Mitt Romney thinks the Super PAC situation stinks. Here's what he said about campaign finance rules at last night's debate:
We all would like to have Super PACs disappear, to tell you the truth. Wouldn't it be nice to have people give what they would like to to campaigns and campaigns could run their own ads and take responsibility for them. But you know what, this campaign is not about ads, it's about issues.
…I would like to get rid of the campaign finance laws that were put in place. McCain-Feingold is a disaster, get rid of it. Let people make contributions they want to make to campaigns, let campaigns then take responsibility for their own words and not have this strange situation we have people out there who support us, who run ads we don't like, we would like to take off the air, they are outrageous and yet they are out there supporting us and by law we aren't allowed to talk to them.
I haven't spoken to any of the people involved in my Super PAC in months and this is outrageous. Candidates should have the responsibility and the right to manage the ads that are being run on their behalf. I think this has to change.
Romney's rhetoric is typically difficult to pin down. But his opening question—"Wouldn't it be nice to have people give what they would like to to campaigns?"—sounds an awful lot like a call for allowing unlimited donations directly to campaigns.
Perhaps unsurprisingly, this is not quite consistent with how Romney used to feel about donations to political campaigns. In his failed 1994 Senate race against Sen. Ted Kennedy, Romney decried the influence of money on politics and the increasing amounts being spent on individual campaigns. He argued that PACs should be banned entirely—and not to make way for unlimited donations. Instead, he said he would like to see strict "campaign spending limits" on congressional campaigns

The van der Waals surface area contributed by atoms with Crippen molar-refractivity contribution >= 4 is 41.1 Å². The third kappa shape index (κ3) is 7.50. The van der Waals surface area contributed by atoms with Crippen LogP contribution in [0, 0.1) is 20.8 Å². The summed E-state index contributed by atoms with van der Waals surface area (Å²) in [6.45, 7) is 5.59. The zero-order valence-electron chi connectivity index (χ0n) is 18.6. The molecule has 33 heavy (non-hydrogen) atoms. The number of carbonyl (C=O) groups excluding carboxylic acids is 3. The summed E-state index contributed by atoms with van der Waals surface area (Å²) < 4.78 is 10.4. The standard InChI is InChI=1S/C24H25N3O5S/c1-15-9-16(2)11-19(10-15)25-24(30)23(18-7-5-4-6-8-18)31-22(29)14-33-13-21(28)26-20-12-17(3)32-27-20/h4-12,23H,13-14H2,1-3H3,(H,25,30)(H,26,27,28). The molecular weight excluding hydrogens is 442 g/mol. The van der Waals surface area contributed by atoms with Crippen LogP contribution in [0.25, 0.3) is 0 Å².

Romney was the underdog when he railed against Sen. Kennedy's big-money campaign in 1994. But now he's the spending leader. His loss in the 2008 Republican presidential primary certainly didn't come cheap. His campaign reportedly spent about $110 million, including $45 million of his own money. At the end of 2007, the Romney campaign was spending $85,000 a day on TV ads alone. This time around, he's dramatically outspending his competitors: So far, he's spent just shy of $18 million, according to The New York Times, which is about twice as much as any other candidate. He still has more than $14 million left in the bank.
So is Romney in favor of simply getting rid of all campaign finance restrictions? Somehow I doubt it. In last night's answer, he said, "I would like to get rid of the campaign finance laws that were put in place." [bold added] Which leaves the door open for a future President Romney to put in place brand new ones.